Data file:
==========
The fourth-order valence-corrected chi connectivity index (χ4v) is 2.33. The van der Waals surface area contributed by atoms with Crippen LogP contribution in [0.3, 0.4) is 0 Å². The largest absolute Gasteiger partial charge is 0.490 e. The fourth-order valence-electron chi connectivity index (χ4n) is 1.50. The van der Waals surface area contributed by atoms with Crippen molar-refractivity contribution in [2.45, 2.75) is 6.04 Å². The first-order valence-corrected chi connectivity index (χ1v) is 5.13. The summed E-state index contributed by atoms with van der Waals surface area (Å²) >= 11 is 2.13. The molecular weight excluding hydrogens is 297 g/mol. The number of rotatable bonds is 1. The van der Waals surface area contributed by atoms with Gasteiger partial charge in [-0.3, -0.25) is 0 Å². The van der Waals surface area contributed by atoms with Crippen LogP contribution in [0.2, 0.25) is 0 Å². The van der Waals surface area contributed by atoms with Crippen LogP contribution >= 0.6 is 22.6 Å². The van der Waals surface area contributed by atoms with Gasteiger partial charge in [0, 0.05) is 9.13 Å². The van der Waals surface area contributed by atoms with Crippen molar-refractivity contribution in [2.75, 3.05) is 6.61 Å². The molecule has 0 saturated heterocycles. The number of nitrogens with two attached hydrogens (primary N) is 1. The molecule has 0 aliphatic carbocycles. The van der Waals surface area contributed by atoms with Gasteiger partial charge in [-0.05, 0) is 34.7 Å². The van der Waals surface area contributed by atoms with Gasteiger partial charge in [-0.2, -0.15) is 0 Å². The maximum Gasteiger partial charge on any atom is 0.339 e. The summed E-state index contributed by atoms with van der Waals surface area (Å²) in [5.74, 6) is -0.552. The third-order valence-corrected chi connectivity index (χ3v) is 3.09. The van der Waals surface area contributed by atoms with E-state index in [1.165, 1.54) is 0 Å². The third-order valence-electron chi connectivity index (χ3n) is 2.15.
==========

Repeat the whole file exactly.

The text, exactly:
The fourth-order valence-corrected chi connectivity index (χ4v) is 2.33. The van der Waals surface area contributed by atoms with Crippen LogP contribution in [0.3, 0.4) is 0 Å². The largest absolute Gasteiger partial charge is 0.490 e. The fourth-order valence-electron chi connectivity index (χ4n) is 1.50. The van der Waals surface area contributed by atoms with Crippen molar-refractivity contribution in [2.45, 2.75) is 6.04 Å². The first-order valence-corrected chi connectivity index (χ1v) is 5.13. The summed E-state index contributed by atoms with van der Waals surface area (Å²) >= 11 is 2.13. The molecular weight excluding hydrogens is 297 g/mol. The number of rotatable bonds is 1. The van der Waals surface area contributed by atoms with Gasteiger partial charge in [-0.3, -0.25) is 0 Å². The van der Waals surface area contributed by atoms with Crippen LogP contribution in [0.2, 0.25) is 0 Å². The van der Waals surface area contributed by atoms with Crippen LogP contribution >= 0.6 is 22.6 Å². The van der Waals surface area contributed by atoms with Gasteiger partial charge in [0, 0.05) is 9.13 Å². The van der Waals surface area contributed by atoms with Crippen molar-refractivity contribution in [2.75, 3.05) is 6.61 Å². The molecule has 0 saturated heterocycles. The number of nitrogens with two attached hydrogens (primary N) is 1. The molecule has 0 aliphatic carbocycles. The van der Waals surface area contributed by atoms with Gasteiger partial charge in [-0.05, 0) is 34.7 Å². The van der Waals surface area contributed by atoms with Gasteiger partial charge in [-0.2, -0.15) is 0 Å². The maximum Gasteiger partial charge on any atom is 0.339 e. The summed E-state index contributed by atoms with van der Waals surface area (Å²) in [5.74, 6) is -0.552. The third-order valence-corrected chi connectivity index (χ3v) is 3.09. The van der Waals surface area contributed by atoms with E-state index in [1.165, 1.54) is 0 Å². The third-order valence-electron chi connectivity index (χ3n) is 2.15.